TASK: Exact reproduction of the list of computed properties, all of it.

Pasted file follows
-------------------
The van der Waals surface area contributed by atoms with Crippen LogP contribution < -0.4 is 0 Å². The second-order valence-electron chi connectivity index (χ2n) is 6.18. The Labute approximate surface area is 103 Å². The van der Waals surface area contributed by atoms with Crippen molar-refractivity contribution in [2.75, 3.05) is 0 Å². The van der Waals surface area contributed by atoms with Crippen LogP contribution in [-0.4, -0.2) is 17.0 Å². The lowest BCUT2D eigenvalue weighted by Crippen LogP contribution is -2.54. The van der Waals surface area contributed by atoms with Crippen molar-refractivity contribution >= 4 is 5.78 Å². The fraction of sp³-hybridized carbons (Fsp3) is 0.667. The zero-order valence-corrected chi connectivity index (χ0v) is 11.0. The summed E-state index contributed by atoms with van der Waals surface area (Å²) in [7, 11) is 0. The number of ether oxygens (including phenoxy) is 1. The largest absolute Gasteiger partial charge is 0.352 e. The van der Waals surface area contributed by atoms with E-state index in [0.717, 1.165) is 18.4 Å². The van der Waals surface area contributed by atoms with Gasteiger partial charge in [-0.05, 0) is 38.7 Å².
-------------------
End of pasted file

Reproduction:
The van der Waals surface area contributed by atoms with Crippen LogP contribution < -0.4 is 0 Å². The second-order valence-electron chi connectivity index (χ2n) is 6.18. The Labute approximate surface area is 103 Å². The van der Waals surface area contributed by atoms with Crippen molar-refractivity contribution in [2.75, 3.05) is 0 Å². The van der Waals surface area contributed by atoms with Crippen LogP contribution in [-0.4, -0.2) is 17.0 Å². The lowest BCUT2D eigenvalue weighted by Crippen LogP contribution is -2.54. The van der Waals surface area contributed by atoms with Crippen molar-refractivity contribution >= 4 is 5.78 Å². The fraction of sp³-hybridized carbons (Fsp3) is 0.667. The zero-order valence-corrected chi connectivity index (χ0v) is 11.0. The summed E-state index contributed by atoms with van der Waals surface area (Å²) in [7, 11) is 0. The number of ether oxygens (including phenoxy) is 1. The largest absolute Gasteiger partial charge is 0.352 e. The van der Waals surface area contributed by atoms with E-state index in [0.717, 1.165) is 18.4 Å². The van der Waals surface area contributed by atoms with Gasteiger partial charge in [-0.05, 0) is 38.7 Å².